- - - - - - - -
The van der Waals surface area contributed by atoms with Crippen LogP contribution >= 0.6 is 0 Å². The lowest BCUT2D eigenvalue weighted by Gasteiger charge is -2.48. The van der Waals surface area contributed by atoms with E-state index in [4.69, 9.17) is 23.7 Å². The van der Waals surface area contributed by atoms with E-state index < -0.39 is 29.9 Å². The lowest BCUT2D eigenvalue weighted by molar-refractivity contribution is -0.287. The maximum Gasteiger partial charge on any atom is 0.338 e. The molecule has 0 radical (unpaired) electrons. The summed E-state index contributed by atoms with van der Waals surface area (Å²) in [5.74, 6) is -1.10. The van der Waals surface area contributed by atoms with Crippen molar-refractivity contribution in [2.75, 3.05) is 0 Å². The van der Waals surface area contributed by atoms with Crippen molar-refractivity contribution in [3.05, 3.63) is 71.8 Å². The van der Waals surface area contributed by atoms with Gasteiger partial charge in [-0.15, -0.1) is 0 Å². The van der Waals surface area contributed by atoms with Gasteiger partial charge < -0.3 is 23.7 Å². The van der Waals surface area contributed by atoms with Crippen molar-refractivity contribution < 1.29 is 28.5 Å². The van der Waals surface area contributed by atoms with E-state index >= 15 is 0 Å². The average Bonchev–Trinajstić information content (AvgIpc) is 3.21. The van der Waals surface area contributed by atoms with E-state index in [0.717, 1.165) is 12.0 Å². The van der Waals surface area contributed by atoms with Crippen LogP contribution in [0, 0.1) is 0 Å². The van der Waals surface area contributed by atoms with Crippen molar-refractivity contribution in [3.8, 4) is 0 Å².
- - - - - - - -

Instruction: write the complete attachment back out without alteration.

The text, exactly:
The van der Waals surface area contributed by atoms with Crippen LogP contribution >= 0.6 is 0 Å². The lowest BCUT2D eigenvalue weighted by Gasteiger charge is -2.48. The van der Waals surface area contributed by atoms with E-state index in [4.69, 9.17) is 23.7 Å². The van der Waals surface area contributed by atoms with E-state index < -0.39 is 29.9 Å². The lowest BCUT2D eigenvalue weighted by molar-refractivity contribution is -0.287. The maximum Gasteiger partial charge on any atom is 0.338 e. The molecule has 0 radical (unpaired) electrons. The summed E-state index contributed by atoms with van der Waals surface area (Å²) in [5.74, 6) is -1.10. The van der Waals surface area contributed by atoms with Crippen molar-refractivity contribution in [2.75, 3.05) is 0 Å². The van der Waals surface area contributed by atoms with Crippen molar-refractivity contribution in [3.05, 3.63) is 71.8 Å². The van der Waals surface area contributed by atoms with Gasteiger partial charge in [-0.15, -0.1) is 0 Å². The van der Waals surface area contributed by atoms with Gasteiger partial charge < -0.3 is 23.7 Å². The van der Waals surface area contributed by atoms with Crippen molar-refractivity contribution < 1.29 is 28.5 Å². The van der Waals surface area contributed by atoms with E-state index >= 15 is 0 Å². The average Bonchev–Trinajstić information content (AvgIpc) is 3.21. The van der Waals surface area contributed by atoms with E-state index in [0.717, 1.165) is 12.0 Å². The van der Waals surface area contributed by atoms with Crippen LogP contribution in [0, 0.1) is 0 Å². The van der Waals surface area contributed by atoms with Crippen molar-refractivity contribution in [3.8, 4) is 0 Å².